--- In scanewcomers@yahoogroups.com, bianca_di_alessandro <no_reply@...> wrote:
          >
          >
          > Here are some more responses, on the subject of local heralds (not sure if the email links are going to come through) and also about your design in particular:
          >
          > --- In EKHerEd@yahoogroups.com, Marc <Commander.Truestar@> wrote:
          > >
          > > Hmm,
          > >
          > > According to Forgotten Seas, their heraldic post
          > > is vacant at the moment, but hey have many close neighbor groups...
          > > Lord Gaston de Lurs is the Herald of Shire of
          > > Calanais Nuadh (gaston.de.lurs@)
          > > Aston Tor's herald can be reached at herald@
          > >
          > > There are more on the Kingdom Map, so heralds are close by :D
          > >
          > > Mithgiladan
          >
          >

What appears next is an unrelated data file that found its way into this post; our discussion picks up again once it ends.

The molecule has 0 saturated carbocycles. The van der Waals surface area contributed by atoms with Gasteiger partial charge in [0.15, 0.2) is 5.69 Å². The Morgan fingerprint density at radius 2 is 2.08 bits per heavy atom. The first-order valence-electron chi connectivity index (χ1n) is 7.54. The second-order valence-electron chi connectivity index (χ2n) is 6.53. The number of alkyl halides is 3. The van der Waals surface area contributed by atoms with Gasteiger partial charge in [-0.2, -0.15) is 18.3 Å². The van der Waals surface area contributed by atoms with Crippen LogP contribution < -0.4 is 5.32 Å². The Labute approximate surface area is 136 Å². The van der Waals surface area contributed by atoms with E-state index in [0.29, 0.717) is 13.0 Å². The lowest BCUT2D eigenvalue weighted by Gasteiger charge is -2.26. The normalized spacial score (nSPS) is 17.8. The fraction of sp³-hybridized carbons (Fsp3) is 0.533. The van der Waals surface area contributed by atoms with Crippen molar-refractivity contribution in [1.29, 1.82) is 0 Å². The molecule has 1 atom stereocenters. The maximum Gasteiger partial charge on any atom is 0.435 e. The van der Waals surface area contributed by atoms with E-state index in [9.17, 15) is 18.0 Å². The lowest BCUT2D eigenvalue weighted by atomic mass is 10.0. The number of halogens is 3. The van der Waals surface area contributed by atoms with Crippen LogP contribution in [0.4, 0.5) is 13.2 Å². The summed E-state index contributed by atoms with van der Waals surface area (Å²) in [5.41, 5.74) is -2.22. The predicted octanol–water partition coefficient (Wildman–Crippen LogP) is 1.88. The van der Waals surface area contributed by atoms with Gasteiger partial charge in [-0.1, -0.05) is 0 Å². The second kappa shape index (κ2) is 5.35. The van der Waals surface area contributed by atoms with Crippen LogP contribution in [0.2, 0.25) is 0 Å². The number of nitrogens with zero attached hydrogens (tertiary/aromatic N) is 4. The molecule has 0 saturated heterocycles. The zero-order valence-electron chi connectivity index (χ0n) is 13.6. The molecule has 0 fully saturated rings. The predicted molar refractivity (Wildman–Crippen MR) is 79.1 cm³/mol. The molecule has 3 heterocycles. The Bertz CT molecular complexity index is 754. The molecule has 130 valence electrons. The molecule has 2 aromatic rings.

> --- In EKHerEd@yahoogroups.com, Alissa Pyrich <alys.mackyntoich@> wrote:
          > >
          > > Still swamped, but I can point him at some on line resources. His design
          > > isn't incredibly Scottish. It's also very uncommon in Anglo-Scots heraldry
          > > for animals to be holding things, unless they have specific jobs, like a
          > > crane in its viligance.
          > >
          > > According to Academy of St. Gabriel Report 2511, some features typical of
          > > period Scots heraldry include:
          > >
          > > * simple, balanced designs
          > > * single charges or sets of three charges
          > > * a group of identical charges around a fess, a bend, or a chevron
          > > * strongly contrasting foreground and background colors; specifically,
          > > combinations of blue, red, or black with white/silver and yellow/gold
          > > * canting, i.e. using a main charge whose name sounds similar to your
          > > surname.
          > >
          > >
          > > The Heraldry Society of Scotland discusses things that make arms
          > > particularly Scottish: http://www.heraldry-scotland.co.uk/distinctive.html
          > >
          > > While this is English rather than Scots, it gives an excellent feel for
          > > period style: http://members.shaw.ca/yagowe/caerlaverock/rollpic.html
          > >
          > > Sorry to link and run,
          > >
          > > Alys
          > >
          >